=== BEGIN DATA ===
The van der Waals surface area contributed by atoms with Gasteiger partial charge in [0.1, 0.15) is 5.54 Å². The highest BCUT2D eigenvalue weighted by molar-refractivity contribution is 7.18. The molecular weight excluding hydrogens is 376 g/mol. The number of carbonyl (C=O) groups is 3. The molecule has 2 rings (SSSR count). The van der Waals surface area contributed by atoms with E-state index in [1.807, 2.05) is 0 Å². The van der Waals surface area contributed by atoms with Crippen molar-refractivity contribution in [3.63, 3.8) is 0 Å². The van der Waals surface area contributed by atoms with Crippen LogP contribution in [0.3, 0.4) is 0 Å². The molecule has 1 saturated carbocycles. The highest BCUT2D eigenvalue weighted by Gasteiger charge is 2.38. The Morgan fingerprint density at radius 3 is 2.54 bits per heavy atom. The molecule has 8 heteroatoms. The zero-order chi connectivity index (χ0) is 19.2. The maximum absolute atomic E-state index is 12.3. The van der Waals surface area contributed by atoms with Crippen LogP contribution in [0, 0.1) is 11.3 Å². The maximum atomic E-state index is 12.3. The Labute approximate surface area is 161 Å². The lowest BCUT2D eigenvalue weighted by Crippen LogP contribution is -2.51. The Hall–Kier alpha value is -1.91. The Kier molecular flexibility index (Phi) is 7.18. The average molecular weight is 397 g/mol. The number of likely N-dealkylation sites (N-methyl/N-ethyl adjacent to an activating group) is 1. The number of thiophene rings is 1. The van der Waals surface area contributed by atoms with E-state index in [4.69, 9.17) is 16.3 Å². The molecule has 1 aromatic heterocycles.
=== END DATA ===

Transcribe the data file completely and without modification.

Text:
The van der Waals surface area contributed by atoms with Gasteiger partial charge in [0.1, 0.15) is 5.54 Å². The highest BCUT2D eigenvalue weighted by molar-refractivity contribution is 7.18. The molecular weight excluding hydrogens is 376 g/mol. The number of carbonyl (C=O) groups is 3. The molecule has 2 rings (SSSR count). The van der Waals surface area contributed by atoms with E-state index in [1.807, 2.05) is 0 Å². The van der Waals surface area contributed by atoms with Crippen molar-refractivity contribution in [3.63, 3.8) is 0 Å². The van der Waals surface area contributed by atoms with Crippen LogP contribution in [0.3, 0.4) is 0 Å². The molecule has 1 saturated carbocycles. The highest BCUT2D eigenvalue weighted by Gasteiger charge is 2.38. The Morgan fingerprint density at radius 3 is 2.54 bits per heavy atom. The molecule has 8 heteroatoms. The zero-order chi connectivity index (χ0) is 19.2. The maximum absolute atomic E-state index is 12.3. The van der Waals surface area contributed by atoms with Crippen LogP contribution in [0, 0.1) is 11.3 Å². The maximum atomic E-state index is 12.3. The Labute approximate surface area is 161 Å². The lowest BCUT2D eigenvalue weighted by Crippen LogP contribution is -2.51. The Hall–Kier alpha value is -1.91. The Kier molecular flexibility index (Phi) is 7.18. The average molecular weight is 397 g/mol. The number of likely N-dealkylation sites (N-methyl/N-ethyl adjacent to an activating group) is 1. The number of thiophene rings is 1. The van der Waals surface area contributed by atoms with E-state index in [4.69, 9.17) is 16.3 Å². The molecule has 1 aromatic heterocycles.